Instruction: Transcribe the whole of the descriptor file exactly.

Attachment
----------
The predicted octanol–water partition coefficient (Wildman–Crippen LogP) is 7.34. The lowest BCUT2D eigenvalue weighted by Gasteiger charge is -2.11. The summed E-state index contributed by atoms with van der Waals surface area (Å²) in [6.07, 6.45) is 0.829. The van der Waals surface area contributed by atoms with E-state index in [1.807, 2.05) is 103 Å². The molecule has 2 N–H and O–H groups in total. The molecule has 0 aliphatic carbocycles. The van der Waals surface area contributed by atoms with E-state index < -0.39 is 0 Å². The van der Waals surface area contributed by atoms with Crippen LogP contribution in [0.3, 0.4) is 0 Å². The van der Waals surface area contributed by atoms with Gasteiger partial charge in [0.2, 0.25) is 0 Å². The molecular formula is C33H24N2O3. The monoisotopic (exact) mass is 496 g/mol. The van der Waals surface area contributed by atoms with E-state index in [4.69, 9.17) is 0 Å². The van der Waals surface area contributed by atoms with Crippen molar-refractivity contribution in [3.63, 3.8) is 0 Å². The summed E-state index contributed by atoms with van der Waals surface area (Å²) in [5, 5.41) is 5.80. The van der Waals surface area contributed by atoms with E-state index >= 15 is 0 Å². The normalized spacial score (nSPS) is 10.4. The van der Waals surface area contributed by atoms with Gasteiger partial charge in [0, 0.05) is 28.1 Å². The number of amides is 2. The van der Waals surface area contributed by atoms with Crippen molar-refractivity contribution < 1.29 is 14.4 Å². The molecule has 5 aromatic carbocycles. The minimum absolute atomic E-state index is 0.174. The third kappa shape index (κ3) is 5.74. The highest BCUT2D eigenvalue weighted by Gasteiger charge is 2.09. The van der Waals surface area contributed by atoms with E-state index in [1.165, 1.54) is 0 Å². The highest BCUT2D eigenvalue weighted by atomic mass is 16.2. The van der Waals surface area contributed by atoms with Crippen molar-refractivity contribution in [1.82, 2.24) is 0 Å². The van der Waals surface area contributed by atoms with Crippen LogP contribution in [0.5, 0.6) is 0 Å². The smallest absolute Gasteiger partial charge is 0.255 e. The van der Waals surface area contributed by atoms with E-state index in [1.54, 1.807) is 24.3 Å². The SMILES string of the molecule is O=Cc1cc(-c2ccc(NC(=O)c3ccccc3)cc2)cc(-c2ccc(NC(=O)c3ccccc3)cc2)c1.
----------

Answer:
The predicted octanol–water partition coefficient (Wildman–Crippen LogP) is 7.34. The lowest BCUT2D eigenvalue weighted by Gasteiger charge is -2.11. The summed E-state index contributed by atoms with van der Waals surface area (Å²) in [6.07, 6.45) is 0.829. The van der Waals surface area contributed by atoms with E-state index in [1.807, 2.05) is 103 Å². The molecule has 2 N–H and O–H groups in total. The molecule has 0 aliphatic carbocycles. The van der Waals surface area contributed by atoms with E-state index < -0.39 is 0 Å². The van der Waals surface area contributed by atoms with Crippen LogP contribution in [0.3, 0.4) is 0 Å². The van der Waals surface area contributed by atoms with Gasteiger partial charge in [0.2, 0.25) is 0 Å². The molecular formula is C33H24N2O3. The monoisotopic (exact) mass is 496 g/mol. The van der Waals surface area contributed by atoms with E-state index in [4.69, 9.17) is 0 Å². The van der Waals surface area contributed by atoms with Crippen molar-refractivity contribution in [3.63, 3.8) is 0 Å². The summed E-state index contributed by atoms with van der Waals surface area (Å²) in [5, 5.41) is 5.80. The van der Waals surface area contributed by atoms with E-state index >= 15 is 0 Å². The normalized spacial score (nSPS) is 10.4. The van der Waals surface area contributed by atoms with Gasteiger partial charge in [0, 0.05) is 28.1 Å². The number of amides is 2. The van der Waals surface area contributed by atoms with Crippen molar-refractivity contribution < 1.29 is 14.4 Å². The molecule has 5 aromatic carbocycles. The minimum absolute atomic E-state index is 0.174. The third kappa shape index (κ3) is 5.74. The highest BCUT2D eigenvalue weighted by Gasteiger charge is 2.09. The van der Waals surface area contributed by atoms with E-state index in [1.165, 1.54) is 0 Å². The highest BCUT2D eigenvalue weighted by atomic mass is 16.2. The van der Waals surface area contributed by atoms with Crippen molar-refractivity contribution in [1.82, 2.24) is 0 Å². The van der Waals surface area contributed by atoms with Crippen LogP contribution in [0.5, 0.6) is 0 Å². The smallest absolute Gasteiger partial charge is 0.255 e. The van der Waals surface area contributed by atoms with E-state index in [1.54, 1.807) is 24.3 Å². The SMILES string of the molecule is O=Cc1cc(-c2ccc(NC(=O)c3ccccc3)cc2)cc(-c2ccc(NC(=O)c3ccccc3)cc2)c1.